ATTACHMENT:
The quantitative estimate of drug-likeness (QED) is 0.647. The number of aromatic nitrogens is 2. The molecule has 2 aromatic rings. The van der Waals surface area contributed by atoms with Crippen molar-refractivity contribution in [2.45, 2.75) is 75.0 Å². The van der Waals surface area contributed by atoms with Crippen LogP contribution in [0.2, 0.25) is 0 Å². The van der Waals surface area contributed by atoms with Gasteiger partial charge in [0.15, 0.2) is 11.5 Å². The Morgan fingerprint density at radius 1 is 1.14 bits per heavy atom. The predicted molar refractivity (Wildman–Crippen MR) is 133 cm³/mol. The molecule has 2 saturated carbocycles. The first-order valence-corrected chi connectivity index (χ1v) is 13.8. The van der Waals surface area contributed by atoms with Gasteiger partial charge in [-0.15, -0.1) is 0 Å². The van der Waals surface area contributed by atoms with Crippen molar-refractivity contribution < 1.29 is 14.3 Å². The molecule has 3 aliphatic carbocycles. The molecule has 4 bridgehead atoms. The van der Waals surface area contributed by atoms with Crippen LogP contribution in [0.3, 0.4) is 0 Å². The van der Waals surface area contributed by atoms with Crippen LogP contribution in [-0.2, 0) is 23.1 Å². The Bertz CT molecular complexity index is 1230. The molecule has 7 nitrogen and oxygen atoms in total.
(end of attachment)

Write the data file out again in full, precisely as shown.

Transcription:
The quantitative estimate of drug-likeness (QED) is 0.647. The number of aromatic nitrogens is 2. The molecule has 2 aromatic rings. The van der Waals surface area contributed by atoms with Crippen molar-refractivity contribution in [2.45, 2.75) is 75.0 Å². The van der Waals surface area contributed by atoms with Crippen LogP contribution in [0.2, 0.25) is 0 Å². The van der Waals surface area contributed by atoms with Gasteiger partial charge in [0.15, 0.2) is 11.5 Å². The Morgan fingerprint density at radius 1 is 1.14 bits per heavy atom. The predicted molar refractivity (Wildman–Crippen MR) is 133 cm³/mol. The molecule has 2 saturated carbocycles. The first-order valence-corrected chi connectivity index (χ1v) is 13.8. The van der Waals surface area contributed by atoms with Gasteiger partial charge in [-0.15, -0.1) is 0 Å². The van der Waals surface area contributed by atoms with Crippen molar-refractivity contribution < 1.29 is 14.3 Å². The molecule has 3 aliphatic carbocycles. The molecule has 4 bridgehead atoms. The van der Waals surface area contributed by atoms with Crippen LogP contribution in [0.3, 0.4) is 0 Å². The van der Waals surface area contributed by atoms with Crippen LogP contribution in [-0.2, 0) is 23.1 Å². The Bertz CT molecular complexity index is 1230. The molecule has 7 nitrogen and oxygen atoms in total.